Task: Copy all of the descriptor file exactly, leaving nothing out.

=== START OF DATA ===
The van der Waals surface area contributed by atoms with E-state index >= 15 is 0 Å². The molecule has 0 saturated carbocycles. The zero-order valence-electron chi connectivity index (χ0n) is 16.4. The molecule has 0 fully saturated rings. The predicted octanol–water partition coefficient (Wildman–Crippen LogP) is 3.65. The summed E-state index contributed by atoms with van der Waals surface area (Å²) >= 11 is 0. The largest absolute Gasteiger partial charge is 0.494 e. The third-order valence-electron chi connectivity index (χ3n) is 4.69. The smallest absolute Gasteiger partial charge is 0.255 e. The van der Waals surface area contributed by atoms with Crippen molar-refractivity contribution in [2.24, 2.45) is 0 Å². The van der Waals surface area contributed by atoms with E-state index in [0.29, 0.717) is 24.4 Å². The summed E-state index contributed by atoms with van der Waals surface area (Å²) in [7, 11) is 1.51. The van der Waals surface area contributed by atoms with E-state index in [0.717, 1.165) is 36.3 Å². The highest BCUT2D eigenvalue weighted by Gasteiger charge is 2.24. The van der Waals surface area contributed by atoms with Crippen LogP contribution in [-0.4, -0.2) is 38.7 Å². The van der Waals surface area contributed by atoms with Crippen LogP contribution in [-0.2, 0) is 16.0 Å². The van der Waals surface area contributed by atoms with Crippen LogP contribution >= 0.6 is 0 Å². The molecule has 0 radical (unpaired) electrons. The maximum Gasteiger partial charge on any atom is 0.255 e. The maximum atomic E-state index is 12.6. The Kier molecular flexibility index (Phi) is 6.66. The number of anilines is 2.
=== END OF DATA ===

The van der Waals surface area contributed by atoms with E-state index >= 15 is 0 Å². The molecule has 0 saturated carbocycles. The zero-order valence-electron chi connectivity index (χ0n) is 16.4. The molecule has 0 fully saturated rings. The predicted octanol–water partition coefficient (Wildman–Crippen LogP) is 3.65. The summed E-state index contributed by atoms with van der Waals surface area (Å²) >= 11 is 0. The largest absolute Gasteiger partial charge is 0.494 e. The third-order valence-electron chi connectivity index (χ3n) is 4.69. The smallest absolute Gasteiger partial charge is 0.255 e. The van der Waals surface area contributed by atoms with Crippen molar-refractivity contribution in [2.24, 2.45) is 0 Å². The van der Waals surface area contributed by atoms with E-state index in [0.29, 0.717) is 24.4 Å². The summed E-state index contributed by atoms with van der Waals surface area (Å²) in [7, 11) is 1.51. The van der Waals surface area contributed by atoms with E-state index in [0.717, 1.165) is 36.3 Å². The highest BCUT2D eigenvalue weighted by Gasteiger charge is 2.24. The van der Waals surface area contributed by atoms with Crippen LogP contribution in [-0.4, -0.2) is 38.7 Å². The van der Waals surface area contributed by atoms with Crippen LogP contribution in [-0.2, 0) is 16.0 Å². The van der Waals surface area contributed by atoms with Crippen LogP contribution >= 0.6 is 0 Å². The molecule has 0 radical (unpaired) electrons. The maximum Gasteiger partial charge on any atom is 0.255 e. The maximum atomic E-state index is 12.6. The Kier molecular flexibility index (Phi) is 6.66. The number of anilines is 2.